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They built lots of them in all sorts of places. Purpose was to triangulate from the flashes when a ‘hot one’ went off.

Aberdeenshire ROC posts:

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I really mustn’t show this to Mo, or we’ll end up with another new hobby!


Hi Fraser, I’m intrigued by the idea of snowshoes. My last ice climb was fourty years ago (I gave it up when we started a family) and at that time they were virtually unheard of - I don’t remember ever seeing any in the climbing shops though one friend made some. Looking back there were a number of occasions when they would have been useful, for instance I remember abandoning a climb of the Crowberry Gully on the Buachaille due to powder snow avalanches and it had been a struggle in deep powder to get to the first pitch. Do they ball up like crampons if you hit a patch of the wrong snow?

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Hi Brian, I’ve only used them for three seasons. I bought them for Mo and I after we had to abort an ascent of Bynack More, having completed most of the hike but being unable to cross a massive snowfield below the final summit slopes.

They certainly stop you “post-holing” on crusty snow. On powder they reduce but don’t always eliminate sinking. At the weekend, the snow was 18" deep. I was still going down around 10". The powder was so fine that when I dropped my camera lens cap, it went all the way down!

Last winter during lockdown, Mo and I wore them on every walk we did, there was so much snow at low levels. Eventually we went out on a hillside that had thigh deep powder where the snowshoes made no difference. We were just wading through it.

On one hill we followed guys with skis. The skis stayed on the surface more of the time than we did.

I’ve not experienced this and I don’t think they would.

As for climbing Crowberry Ridge, well I think I would just wade through the snow and put the crampons on at the bottom of the route. I can’t imagine any climbers carrying them.

Final thought. Worthwhile having in your armoury, along with crampons and skis.

Cheers, Fraser

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Thanks, Fraser. At my age its theoretical now, but I like to know!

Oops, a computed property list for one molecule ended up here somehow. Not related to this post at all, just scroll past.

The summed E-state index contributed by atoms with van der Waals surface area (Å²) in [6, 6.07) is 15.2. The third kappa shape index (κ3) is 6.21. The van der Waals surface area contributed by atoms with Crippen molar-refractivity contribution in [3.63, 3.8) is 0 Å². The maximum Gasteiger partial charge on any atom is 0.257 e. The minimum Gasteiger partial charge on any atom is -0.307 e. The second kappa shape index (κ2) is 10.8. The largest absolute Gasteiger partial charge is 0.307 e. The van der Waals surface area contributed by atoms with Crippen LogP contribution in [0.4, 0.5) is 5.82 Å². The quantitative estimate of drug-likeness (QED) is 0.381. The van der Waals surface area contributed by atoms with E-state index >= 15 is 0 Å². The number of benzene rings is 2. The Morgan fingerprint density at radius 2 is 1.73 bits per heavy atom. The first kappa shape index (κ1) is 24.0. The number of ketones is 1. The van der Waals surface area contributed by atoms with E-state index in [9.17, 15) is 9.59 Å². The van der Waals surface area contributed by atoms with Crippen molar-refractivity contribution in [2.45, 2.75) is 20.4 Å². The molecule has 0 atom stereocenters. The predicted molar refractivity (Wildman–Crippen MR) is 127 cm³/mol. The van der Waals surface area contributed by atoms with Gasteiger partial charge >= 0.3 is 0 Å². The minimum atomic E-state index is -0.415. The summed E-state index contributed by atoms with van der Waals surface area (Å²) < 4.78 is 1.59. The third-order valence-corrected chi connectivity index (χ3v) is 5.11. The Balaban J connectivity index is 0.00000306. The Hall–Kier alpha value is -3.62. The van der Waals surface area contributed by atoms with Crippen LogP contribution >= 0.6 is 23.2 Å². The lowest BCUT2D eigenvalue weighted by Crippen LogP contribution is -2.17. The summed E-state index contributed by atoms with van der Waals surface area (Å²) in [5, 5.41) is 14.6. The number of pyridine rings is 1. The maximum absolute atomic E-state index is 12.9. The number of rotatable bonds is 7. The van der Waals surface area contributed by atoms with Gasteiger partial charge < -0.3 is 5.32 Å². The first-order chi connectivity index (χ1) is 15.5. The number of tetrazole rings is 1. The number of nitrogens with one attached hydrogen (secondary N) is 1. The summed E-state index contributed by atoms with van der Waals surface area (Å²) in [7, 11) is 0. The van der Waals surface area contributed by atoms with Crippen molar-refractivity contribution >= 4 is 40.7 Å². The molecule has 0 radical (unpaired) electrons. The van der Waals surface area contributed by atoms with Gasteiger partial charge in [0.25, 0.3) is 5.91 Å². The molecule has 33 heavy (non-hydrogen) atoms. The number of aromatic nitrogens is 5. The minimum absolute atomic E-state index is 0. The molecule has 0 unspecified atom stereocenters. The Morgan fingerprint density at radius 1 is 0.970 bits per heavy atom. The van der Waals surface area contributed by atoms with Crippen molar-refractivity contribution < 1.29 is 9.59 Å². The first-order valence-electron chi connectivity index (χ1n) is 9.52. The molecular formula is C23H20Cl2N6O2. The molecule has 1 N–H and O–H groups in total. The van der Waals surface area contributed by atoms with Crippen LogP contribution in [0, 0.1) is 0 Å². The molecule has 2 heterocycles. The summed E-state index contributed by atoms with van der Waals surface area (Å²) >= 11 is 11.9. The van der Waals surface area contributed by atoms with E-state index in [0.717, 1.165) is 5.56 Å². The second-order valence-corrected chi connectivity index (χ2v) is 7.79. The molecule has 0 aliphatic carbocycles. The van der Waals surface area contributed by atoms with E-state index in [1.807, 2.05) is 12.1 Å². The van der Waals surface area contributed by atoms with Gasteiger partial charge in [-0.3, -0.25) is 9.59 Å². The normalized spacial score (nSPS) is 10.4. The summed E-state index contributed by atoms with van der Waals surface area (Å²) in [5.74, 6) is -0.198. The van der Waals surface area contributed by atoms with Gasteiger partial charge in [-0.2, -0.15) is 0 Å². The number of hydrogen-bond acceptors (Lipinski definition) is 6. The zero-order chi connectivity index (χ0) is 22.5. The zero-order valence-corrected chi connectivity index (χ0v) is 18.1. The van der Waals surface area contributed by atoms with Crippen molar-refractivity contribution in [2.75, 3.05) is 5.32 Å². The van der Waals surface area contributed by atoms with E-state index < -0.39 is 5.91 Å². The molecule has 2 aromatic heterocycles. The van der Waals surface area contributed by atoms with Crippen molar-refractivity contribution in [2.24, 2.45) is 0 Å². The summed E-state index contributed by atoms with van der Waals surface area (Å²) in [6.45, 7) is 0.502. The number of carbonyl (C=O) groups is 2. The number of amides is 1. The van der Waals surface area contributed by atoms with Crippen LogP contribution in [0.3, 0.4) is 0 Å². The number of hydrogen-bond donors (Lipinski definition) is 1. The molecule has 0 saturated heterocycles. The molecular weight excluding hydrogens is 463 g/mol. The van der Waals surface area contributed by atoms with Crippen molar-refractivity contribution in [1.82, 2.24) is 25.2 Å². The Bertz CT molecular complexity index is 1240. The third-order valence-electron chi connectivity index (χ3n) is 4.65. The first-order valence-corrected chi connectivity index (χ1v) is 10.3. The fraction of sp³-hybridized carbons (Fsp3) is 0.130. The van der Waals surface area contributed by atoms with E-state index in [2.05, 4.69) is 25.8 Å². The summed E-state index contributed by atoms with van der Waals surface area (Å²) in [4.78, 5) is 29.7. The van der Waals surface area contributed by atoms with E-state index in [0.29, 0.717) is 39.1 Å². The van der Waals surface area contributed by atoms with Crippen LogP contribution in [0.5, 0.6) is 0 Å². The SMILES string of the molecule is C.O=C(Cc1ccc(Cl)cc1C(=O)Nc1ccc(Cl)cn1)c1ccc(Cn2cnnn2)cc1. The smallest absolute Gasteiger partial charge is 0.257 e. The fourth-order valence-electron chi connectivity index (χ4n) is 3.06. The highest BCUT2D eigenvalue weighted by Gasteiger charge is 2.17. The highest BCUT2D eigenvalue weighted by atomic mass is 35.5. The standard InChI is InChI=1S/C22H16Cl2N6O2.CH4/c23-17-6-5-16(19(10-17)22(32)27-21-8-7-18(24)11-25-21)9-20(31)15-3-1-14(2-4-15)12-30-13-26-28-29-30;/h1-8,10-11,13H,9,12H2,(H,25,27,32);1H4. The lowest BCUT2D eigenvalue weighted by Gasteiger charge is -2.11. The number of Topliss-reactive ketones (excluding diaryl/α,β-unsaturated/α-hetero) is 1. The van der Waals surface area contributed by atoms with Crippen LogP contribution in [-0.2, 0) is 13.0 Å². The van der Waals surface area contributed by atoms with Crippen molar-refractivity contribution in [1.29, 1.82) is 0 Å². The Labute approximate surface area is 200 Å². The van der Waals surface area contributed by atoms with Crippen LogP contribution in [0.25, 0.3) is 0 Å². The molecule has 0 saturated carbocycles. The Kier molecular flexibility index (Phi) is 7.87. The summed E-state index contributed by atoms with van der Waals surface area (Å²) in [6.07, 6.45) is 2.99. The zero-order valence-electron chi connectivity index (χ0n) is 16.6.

Nice job Fraser! To bad I missed you on the summit. Perhaps next time.

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1200utc was probably a bit early for you Fred!

A must for 2022 though. :grinning:

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Thats a great link there Jonathan, thanks for posting

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Another great report there Fraser and thanks for the extra info, that lead to Jonathans link to the Buckers, very interesting. Could see a ‘Buckers on the air’ coming soon lol
But fair play to Mo for walking 4 miles to the cafe after her op, the cakes there must be next level! :wink:



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I have found mine extremely useful, even though I only bought them a month ago. Modern snowshoes have a kind of crampon on the underside, so they provide excellent traction not just in snow, but on ice and névé as well. I used mine yesterday on Großer Pfaff (OE/ST-222) in the afternoon and I wished I’d used them in the morning on Stuhleck (OE/ST-171). If the snow is very claggy, it can start to stick to them, but it’s nowhere near as bad as with crampons. If you shake your foot a bit it all flies off. As I was decending the Großer Pfaff, I found a snowshoe bag half buried in the snow with no footprints around it. Inside there was a pair of gaiters and two bungee cords. I took it off the mountain and called it my litter collection for the day (plus finders fee). My snowshoes now have a convenient carry bag. I would look for a light pair, the one’s with alloy tube round the outside are a bit heavy.
73 de OE6FEG